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HP Insiders Sold US$5.0m Of Shares Suggesting Hesitancy

Many HP Inc. (NYSE:HPQ) insiders ditched their stock over the past year, which may be of interest to the company's shareholders. When evaluating insider transactions, knowing whether insiders are buying is usually more beneficial than knowing whether they are selling, as the latter can be open to many interpretations. However, shareholders should take a deeper look if several insiders are selling stock over a specific time period.

Although we don't think shareholders should simply follow insider transactions, logic dictates you should pay some attention to whether insiders are buying or selling shares.

View our latest analysis for HP

The Last 12 Months Of Insider Transactions At HP

In the last twelve months, the biggest single sale by an insider was when the Independent Director, Robert Bennett, sold US$2.0m worth of shares at a price of US$30.01 per share. That means that an insider was selling shares at slightly below the current price (US$35.51). As a general rule we consider it to be discouraging when insiders are selling below the current price, because it suggests they were happy with a lower valuation. Please do note, however, that sellers may have a variety of reasons for selling, so we don't know for sure what they think of the stock price. It is worth noting that this sale was 53% of Robert Bennett's holding.

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Insiders in HP didn't buy any shares in the last year. You can see a visual depiction of insider transactions (by companies and individuals) over the last 12 months, below. By clicking on the graph below, you can see the precise details of each insider transaction!

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insider-trading-volume

If you like to buy stocks that insiders are buying, rather than selling, then you might just love this free list of companies. (Hint: Most of them are flying under the radar).

Insiders At HP Have Sold Stock Recently

The last quarter saw substantial insider selling of HP shares. Specifically, Independent Director Robert Bennett ditched US$2.0m worth of shares in that time, and we didn't record any purchases whatsoever. Overall this makes us a bit cautious, but it's not the be all and end all.

Insider Ownership

Looking at the total insider shareholdings in a company can help to inform your view of whether they are well aligned with common shareholders. I reckon it's a good sign if insiders own a significant number of shares in the company. Insiders own 0.2% of HP shares, worth about US$70m. This level of insider ownership is good but just short of being particularly stand-out. It certainly does suggest a reasonable degree of alignment.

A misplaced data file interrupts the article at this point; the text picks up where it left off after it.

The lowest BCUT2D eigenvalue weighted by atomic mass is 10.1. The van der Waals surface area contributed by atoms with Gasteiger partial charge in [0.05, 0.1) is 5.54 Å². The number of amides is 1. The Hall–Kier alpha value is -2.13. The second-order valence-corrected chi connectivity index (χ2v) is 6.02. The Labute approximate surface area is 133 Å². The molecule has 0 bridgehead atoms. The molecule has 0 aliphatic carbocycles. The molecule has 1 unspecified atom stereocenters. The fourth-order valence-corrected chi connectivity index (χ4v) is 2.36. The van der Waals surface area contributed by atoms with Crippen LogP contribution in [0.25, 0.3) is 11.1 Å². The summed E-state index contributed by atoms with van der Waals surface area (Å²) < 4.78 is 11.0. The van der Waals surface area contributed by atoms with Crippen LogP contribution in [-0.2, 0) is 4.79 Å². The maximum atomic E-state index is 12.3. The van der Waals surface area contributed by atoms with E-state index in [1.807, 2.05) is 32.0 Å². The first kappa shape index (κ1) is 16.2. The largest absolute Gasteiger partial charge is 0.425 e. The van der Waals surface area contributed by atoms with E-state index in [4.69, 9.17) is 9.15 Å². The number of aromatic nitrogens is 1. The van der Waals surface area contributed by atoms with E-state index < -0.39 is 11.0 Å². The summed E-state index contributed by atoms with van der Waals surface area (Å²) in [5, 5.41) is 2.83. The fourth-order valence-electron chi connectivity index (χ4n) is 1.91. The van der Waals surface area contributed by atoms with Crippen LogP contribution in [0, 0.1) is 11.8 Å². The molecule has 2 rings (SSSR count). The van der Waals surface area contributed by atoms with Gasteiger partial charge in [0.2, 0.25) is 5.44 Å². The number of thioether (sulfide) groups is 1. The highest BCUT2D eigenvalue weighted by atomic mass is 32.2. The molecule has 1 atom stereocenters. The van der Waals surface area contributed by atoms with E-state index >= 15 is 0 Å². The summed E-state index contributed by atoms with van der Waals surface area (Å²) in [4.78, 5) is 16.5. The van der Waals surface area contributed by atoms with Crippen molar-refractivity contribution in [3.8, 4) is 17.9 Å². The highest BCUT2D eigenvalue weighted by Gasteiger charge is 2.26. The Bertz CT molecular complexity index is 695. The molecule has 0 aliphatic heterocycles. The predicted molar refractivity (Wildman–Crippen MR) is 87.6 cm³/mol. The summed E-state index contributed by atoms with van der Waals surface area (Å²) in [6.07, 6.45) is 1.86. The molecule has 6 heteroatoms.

What Might The Insider Transactions At HP Tell Us?

An insider sold HP shares recently, but they didn't buy any. And there weren't any purchases to give us comfort, over the last year. But since HP is profitable and growing, we're not too worried by this. Insider ownership isn't particularly high, so this analysis makes us cautious about the company. So we'd only buy after careful consideration. While it's good to be aware of what's going on with the insider's ownership and transactions, we make sure to also consider what risks are facing a stock before making any investment decision. To help with this, we've discovered 4 warning signs (1 is a bit unpleasant!) that you ought to be aware of before buying any shares in HP.

If you would prefer to check out another company -- one with potentially superior financials -- then do not miss this free list of interesting companies, that have HIGH return on equity and low debt.

For the purposes of this article, insiders are those individuals who report their transactions to the relevant regulatory body. We currently account for open market transactions and private dispositions of direct interests only, but not derivative transactions or indirect interests.

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This article by Simply Wall St is general in nature. We provide commentary based on historical data and analyst forecasts only using an unbiased methodology and our articles are not intended to be financial advice. It does not constitute a recommendation to buy or sell any stock, and does not take account of your objectives, or your financial situation. We aim to bring you long-term focused analysis driven by fundamental data. Note that our analysis may not factor in the latest price-sensitive company announcements or qualitative material. Simply Wall St has no position in any stocks mentioned.

Have feedback on this article? Concerned about the content? Get in touch with us directly. Alternatively, email editorial-team@simplywallst.com